Biosensors

Abstract

Next to chromatography, spectroscopy or microscopy biosensors complete the available collection of tools to chemically analyse a complex sample. By definition, biosensors are compact analytical devices incorporating a biological or biologically derived sensing element intimately associated with a physicochemical transducer. The latter turns molecular recognition or biological response into a measurable, mostly electronic signal. Typical applications comprise pathogen detection, environmental monitoring, drug or toxicity screening as well as the analysis of clinical samples. This article gives a short overview about (1) general concepts of biosensor design, (2) biological components that are used for sensing, (3) the most important technical transducers and (4) some applications of molecular and cell‐based biosensors.

Key Concepts

  • A biosensor is a device that consists of (1) a biological element, which is used to specifically capture, convert or sense a target analyte and (2) a physicochemical transducer to convert the interaction with the analyte into a detectable signal.
  • The group of biological sensing elements comprises biomolecules like antibodies, enzymes, nucleic acids or living bacteria, archaeans or eukaryotic cells. Even cell aggregates, tissues or organs may serve for biorecognition and sensing.
  • Molecular biosensors detect target analytes either by capturing (antibodies, DNA, aptamers) or converting them (enzymes).
  • Cell‐based biosensors indicate the presence of the analyte by expression of reporter genes or an integrated, often generic (w)holistic response of cell physiology.
  • Electrochemical, optical, piezoelectric or calorimetric transducers are applied to quantify the interaction between analyte and sensing element.

Keywords: molecular recognition; whole‐cell biosensors; molecular biosensors; label‐free; label‐based; reporter gene; enzyme electrode; surface plasmon resonance; electric cell‐substrate impedance sensing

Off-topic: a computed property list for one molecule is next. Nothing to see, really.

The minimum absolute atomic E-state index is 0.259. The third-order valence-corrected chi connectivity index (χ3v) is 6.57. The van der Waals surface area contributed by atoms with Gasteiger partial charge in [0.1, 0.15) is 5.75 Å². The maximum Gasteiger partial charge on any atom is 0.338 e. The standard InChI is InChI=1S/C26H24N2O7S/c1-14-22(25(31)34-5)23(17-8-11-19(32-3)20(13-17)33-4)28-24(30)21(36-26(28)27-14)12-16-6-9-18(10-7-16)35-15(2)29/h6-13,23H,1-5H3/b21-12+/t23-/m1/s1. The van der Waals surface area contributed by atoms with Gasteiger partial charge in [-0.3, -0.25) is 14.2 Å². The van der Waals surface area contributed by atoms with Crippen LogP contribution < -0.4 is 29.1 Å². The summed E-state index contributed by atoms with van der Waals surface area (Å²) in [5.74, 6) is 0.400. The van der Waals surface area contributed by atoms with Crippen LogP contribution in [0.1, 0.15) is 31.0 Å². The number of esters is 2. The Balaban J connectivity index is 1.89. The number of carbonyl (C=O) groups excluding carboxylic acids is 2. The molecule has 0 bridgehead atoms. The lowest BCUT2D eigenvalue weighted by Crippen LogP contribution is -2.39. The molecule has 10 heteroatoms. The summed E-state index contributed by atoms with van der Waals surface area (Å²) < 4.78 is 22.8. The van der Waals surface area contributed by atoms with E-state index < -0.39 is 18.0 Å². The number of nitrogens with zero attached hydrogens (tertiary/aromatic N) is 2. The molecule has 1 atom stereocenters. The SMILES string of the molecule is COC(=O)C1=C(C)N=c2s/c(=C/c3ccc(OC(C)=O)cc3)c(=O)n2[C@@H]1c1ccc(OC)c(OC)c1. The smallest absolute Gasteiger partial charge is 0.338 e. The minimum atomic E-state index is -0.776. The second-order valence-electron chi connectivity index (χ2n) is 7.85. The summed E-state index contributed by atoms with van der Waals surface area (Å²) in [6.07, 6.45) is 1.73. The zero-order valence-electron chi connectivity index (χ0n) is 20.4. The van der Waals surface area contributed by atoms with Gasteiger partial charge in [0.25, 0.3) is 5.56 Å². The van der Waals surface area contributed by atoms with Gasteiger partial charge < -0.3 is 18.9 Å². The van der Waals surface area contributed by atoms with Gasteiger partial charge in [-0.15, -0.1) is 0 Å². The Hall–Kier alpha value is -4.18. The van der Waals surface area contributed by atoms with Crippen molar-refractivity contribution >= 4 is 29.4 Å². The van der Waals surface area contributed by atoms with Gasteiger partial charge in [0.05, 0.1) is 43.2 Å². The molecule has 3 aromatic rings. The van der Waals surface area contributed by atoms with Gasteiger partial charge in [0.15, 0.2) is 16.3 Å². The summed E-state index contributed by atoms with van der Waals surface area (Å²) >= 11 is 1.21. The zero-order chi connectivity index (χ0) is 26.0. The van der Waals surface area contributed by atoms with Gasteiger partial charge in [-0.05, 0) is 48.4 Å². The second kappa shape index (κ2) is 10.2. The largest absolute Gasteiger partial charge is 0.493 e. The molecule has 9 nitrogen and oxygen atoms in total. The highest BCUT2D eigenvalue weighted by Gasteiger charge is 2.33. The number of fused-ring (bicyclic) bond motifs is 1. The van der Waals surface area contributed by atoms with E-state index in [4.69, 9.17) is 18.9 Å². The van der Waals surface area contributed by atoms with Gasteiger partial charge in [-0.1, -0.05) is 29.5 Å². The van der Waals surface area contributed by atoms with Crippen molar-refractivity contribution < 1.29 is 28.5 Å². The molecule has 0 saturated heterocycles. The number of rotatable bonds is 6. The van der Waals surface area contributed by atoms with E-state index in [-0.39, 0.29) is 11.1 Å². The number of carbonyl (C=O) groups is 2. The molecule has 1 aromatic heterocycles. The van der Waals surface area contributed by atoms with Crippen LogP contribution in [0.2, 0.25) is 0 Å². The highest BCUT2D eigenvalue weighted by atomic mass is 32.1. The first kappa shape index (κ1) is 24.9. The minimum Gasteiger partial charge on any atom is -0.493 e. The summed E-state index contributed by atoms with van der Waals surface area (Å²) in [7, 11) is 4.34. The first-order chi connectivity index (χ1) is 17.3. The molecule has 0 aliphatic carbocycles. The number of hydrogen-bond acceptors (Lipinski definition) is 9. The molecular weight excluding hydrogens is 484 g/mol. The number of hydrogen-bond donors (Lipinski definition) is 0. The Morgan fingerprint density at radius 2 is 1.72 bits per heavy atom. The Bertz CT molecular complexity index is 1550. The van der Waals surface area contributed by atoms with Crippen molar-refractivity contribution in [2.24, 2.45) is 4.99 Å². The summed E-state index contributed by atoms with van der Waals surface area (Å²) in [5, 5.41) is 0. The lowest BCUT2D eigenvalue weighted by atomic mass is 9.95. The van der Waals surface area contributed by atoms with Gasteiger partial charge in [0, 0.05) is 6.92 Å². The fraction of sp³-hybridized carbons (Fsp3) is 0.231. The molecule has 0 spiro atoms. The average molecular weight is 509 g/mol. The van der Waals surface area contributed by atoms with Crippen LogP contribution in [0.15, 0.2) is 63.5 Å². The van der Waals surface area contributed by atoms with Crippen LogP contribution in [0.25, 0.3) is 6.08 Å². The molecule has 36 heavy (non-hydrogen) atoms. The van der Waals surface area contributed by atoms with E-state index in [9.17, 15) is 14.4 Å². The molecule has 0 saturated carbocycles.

Figure 1. Functional elements of a biosensor.
Figure 2. Schematics of the most common transducers in molecular and whole‐cell biosensors. (a) Three electrode arrangements for amperometric or voltammetric detection (e.g. of enzymatic conversion). (b) Components of an ISFET (ion‐selective field‐effect transistor) to detect changes of the gate potential in potentiometric measurements. (c) Light addressable potentiometric sensor (LAPS) to measure potential changes with lateral resolution defined by the illumination pattern. (d) Impedance measurements provide the dielectric properties of molecular or cellular sensing elements and report on changes due to analyte encounter. (e) Piezoelectric bulk acoustic wave (BAW) resonator to monitor adsorption or desorption reactions at the solid–liquid interface. The transducer is generally referred to as the quartz crystal microbalance (QCM). (f) Device to monitor oxygen consumption (e.g. due to activity of a redox enzyme) by means of quenching of a polymer‐embedded fluorophore. (g) Surface plasmon resonance (SPR) provides access to the refractive index within 100–200 nm of the surface. Any adsorption to or desorption from the surfaces induces measurable refractive index changes so that SPR is considered as a mass‐sensitive transducer. (h) Resonance waveguide grating works like a wavelength‐dependent mirror. When polychromatic light hits the interface of an RWG substrate, the refractive index in the medium determines the wavelength of the reflected light. The device reads refractive index changes close to the surface like SPR.
Figure 3. (a) Direct electron transfer from the sensing element (enzyme) to the electrode. (b) Indirect (shuttled) electron transfer via a mediator system.
Figure 4. Schematic of Clark and Lyon's enzyme electrode that measures the concentration of glucose via the consumption of oxygen during its oxidation by GOx.
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Further Reading

Banerjee P and Bhunia AK (2009) Mammalian cell‐based biosensors for pathogens and toxins. Trends in Biotechnology 27 (3): 179–188.

Hall EAH (1991) Biosensors. Englewood Cliffs, NJ: Prentice Hall.

Turner APF, Karube I and Wilson GS (1987) Biosensors: Fundamentals and Applications. Oxford, UK: Oxford University Press.

Wang P and Liu Q (2010) Cell‐Based Biosensors: Principles and Applications. Boston: Artech House.

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How to Cite close
Hajek, Kathrin, Schmittlein, Carina, Oberleitner, Maximilian, Shin, Ik‐Soo, and Wegener, Joachim(Jul 2016) Biosensors. In: eLS. John Wiley & Sons Ltd, Chichester. http://www.els.net [doi: 10.1002/9780470015902.a0026401]